Kutzner I, Trepczynski A, Heller MO, Bergmann G (2013) Knee adduction moment and medial contact force–facts about their correlation during gait. PLoS ONE 8:e81036
Laucis NC, Hays RD, Bhattacharyya T (2015) Scoring the SF-36 in orthopaedics: a brief guide. J Bone Joint Surg Am 97:1628–1634
Lee KM, Chang CB, Park MS, Kang SB, Kim TK, Chung CY (2015) Changes of knee joint and ankle joint orientations after high tibial osteotomy. Osteoarthritis Cartilage 23:232–238
Lee NK, Kim TW, Lee S, Choi YS, Kang SB, Chang CB (2022) Effect of distance between the feet on knee joint line orientation after total knee arthroplasty in standing full-limb radiographs. Knee Surg Sports Traumatol Arthrosc 30:3032–3040
Lee SJ, Kim JH, Choi W (2021) Factors related to the early outcome of medial open wedge high tibial osteotomy: coronal limb alignment affects more than cartilage degeneration state. Arch Orthop Trauma Surg 141:1339–1348
Lee WC, Kwan YH, Chong HC, Yeo SJ (2017) The minimal clinically important difference for Knee Society Clinical Rating System after total knee arthroplasty for primary osteoarthritis. Knee Surg Sports Traumatol Arthrosc 25:3354–3359
Lysholm J, Gillquist J (1982) Evaluation of knee ligament surgery results with special emphasis on use of a scoring scale. Am J Sports Med 10:150–154
Mathes T, Pieper D (2017) Clarifying the distinction between case series and cohort studies in systematic reviews of comparative studies: potential impact on body of evidence and workload. BMC Med Res Methodol 17:107
Moon HS, Choi CH, Yoo JH, Jung M, Lee TH, Byun JW et al (2021) An increase in medial joint space width after medial open-wedge high tibial osteotomy is associated with an increase in the postoperative weight-bearing line ratio rather than with cartilage regeneration: comparative analysis of patients who underwent second-look arthroscopic assessment. Arthroscopy 37:657-668.e654
Morgan RL, Whaley P, Thayer KA, Schünemann HJ (2018) Identifying the PECO: a framework for formulating good questions to explore the association of environmental and other exposures with health outcomes. Environ Int 121:1027–1031
Nakayama H, Schröter S, Yamamoto C, Iseki T, Kanto R, Kurosaka K et al (2018) Large correction in opening wedge high tibial osteotomy with resultant joint-line obliquity induces excessive shear stress on the articular cartilage. Knee Surg Sports Traumatol Arthrosc 26:1873–1878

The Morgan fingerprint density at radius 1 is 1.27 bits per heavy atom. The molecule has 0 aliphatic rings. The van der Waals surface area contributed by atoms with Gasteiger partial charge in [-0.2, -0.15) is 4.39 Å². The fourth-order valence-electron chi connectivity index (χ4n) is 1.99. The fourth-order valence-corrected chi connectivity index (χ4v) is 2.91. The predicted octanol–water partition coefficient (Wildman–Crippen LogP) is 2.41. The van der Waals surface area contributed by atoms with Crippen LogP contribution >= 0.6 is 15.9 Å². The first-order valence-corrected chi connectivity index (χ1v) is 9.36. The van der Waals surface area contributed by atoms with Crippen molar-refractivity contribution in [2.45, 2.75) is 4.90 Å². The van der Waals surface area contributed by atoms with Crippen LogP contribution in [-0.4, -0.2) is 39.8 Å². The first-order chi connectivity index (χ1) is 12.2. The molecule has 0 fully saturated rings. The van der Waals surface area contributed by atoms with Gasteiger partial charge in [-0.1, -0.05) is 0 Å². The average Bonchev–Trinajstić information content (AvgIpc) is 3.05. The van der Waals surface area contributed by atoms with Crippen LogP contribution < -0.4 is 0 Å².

Niki Y, Nagura T, Nagai K, Kobayashi S, Harato K (2018) Kinematically aligned total knee arthroplasty reduces knee adduction moment more than mechanically aligned total knee arthroplasty. Knee Surg Sports Traumatol Arthrosc 26:1629–1635
Nishitani K, Yamamoto Y, Furu M, Kuriyama S, Nakamura S, Ito H et al (2019) The minimum clinically important difference for the Japanese version of the new Knee Society Score (2011KSS) after total knee arthroplasty. J Orthop Sci 24:1053–1057
Ogawa H, Matsumoto K, Akiyama H (2019) ACL degeneration after an excessive increase in the medial proximal tibial angle with medial open wedge high tibial osteotomy. Knee Surg Sports Traumatol Arthrosc 27:3374–3380
Ogawa H, Matsumoto K, Akiyama H (2018) Coronal tibiofemoral subluxation is correlated to correction angle in medial opening wedge high tibial osteotomy. Knee Surg Sports Traumatol Arthrosc 26:3482–3490
Oh KJ, Ko YB, Bae JH, Yoon ST, Kim JG (2016) Analysis of knee joint line obliquity after high tibial osteotomy. J Knee Surg 29:649–657
Page MJ, McKenzie JE, Bossuyt PM, Boutron I, Hoffmann TC, Mulrow CD et al (2021) The PRISMA 2020 statement: an updated guideline for reporting systematic reviews. Int J Surg 88:105906
Paley D (2002) Principles of deformity correction. Springer Berlin, Heidelberg. https://doi.org/10.1007/978-3-642-59373-4
Patel S, Haunschild E, Gilat R, Knapik D, Evuarherhe A, Parvaresh KC et al (2021) Defining clinically significant outcomes following high tibial osteotomy with or without concomitant procedures. J Cartilage Joint Preservation 1:100014
Roos EM, Lohmander LS (2003) The knee injury and osteoarthritis outcome score (KOOS): from joint injury to osteoarthritis. Health Qual Life Outcomes 1:64
Rosso F, Rossi R, Cantivalli A, Pilone C, Bonasia DE (2022) Joint line obliquity does not affect the outcomes of opening wedge high tibial osteotomy at an average 10-year follow-up. Am J Sports Med 50:461–470